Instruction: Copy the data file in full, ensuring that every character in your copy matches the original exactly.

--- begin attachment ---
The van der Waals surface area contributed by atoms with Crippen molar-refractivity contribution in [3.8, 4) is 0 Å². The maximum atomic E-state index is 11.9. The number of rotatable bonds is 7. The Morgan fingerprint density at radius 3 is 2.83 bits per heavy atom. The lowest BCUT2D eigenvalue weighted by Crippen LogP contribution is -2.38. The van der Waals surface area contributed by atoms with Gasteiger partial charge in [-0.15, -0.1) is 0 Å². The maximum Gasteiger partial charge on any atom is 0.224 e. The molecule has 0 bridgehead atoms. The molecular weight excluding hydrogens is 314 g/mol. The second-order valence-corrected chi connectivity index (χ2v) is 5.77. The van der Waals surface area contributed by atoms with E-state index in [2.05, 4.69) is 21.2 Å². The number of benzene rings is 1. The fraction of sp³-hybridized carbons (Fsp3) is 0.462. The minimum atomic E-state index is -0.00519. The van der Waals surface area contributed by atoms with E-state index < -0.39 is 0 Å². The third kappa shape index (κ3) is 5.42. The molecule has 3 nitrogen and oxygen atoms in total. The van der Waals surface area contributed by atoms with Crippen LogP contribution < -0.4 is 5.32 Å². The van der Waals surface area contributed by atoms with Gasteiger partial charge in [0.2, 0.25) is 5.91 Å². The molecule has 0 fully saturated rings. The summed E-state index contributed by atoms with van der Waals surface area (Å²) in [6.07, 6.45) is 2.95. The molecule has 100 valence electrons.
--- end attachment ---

The van der Waals surface area contributed by atoms with Crippen molar-refractivity contribution in [3.8, 4) is 0 Å². The maximum atomic E-state index is 11.9. The number of rotatable bonds is 7. The Morgan fingerprint density at radius 3 is 2.83 bits per heavy atom. The lowest BCUT2D eigenvalue weighted by Crippen LogP contribution is -2.38. The van der Waals surface area contributed by atoms with Gasteiger partial charge in [-0.15, -0.1) is 0 Å². The maximum Gasteiger partial charge on any atom is 0.224 e. The molecule has 0 bridgehead atoms. The molecular weight excluding hydrogens is 314 g/mol. The second-order valence-corrected chi connectivity index (χ2v) is 5.77. The van der Waals surface area contributed by atoms with E-state index in [2.05, 4.69) is 21.2 Å². The number of benzene rings is 1. The fraction of sp³-hybridized carbons (Fsp3) is 0.462. The minimum atomic E-state index is -0.00519. The van der Waals surface area contributed by atoms with E-state index < -0.39 is 0 Å². The third kappa shape index (κ3) is 5.42. The molecule has 3 nitrogen and oxygen atoms in total. The van der Waals surface area contributed by atoms with Crippen LogP contribution < -0.4 is 5.32 Å². The van der Waals surface area contributed by atoms with Gasteiger partial charge in [0.2, 0.25) is 5.91 Å². The molecule has 0 fully saturated rings. The summed E-state index contributed by atoms with van der Waals surface area (Å²) in [6.07, 6.45) is 2.95. The molecule has 100 valence electrons.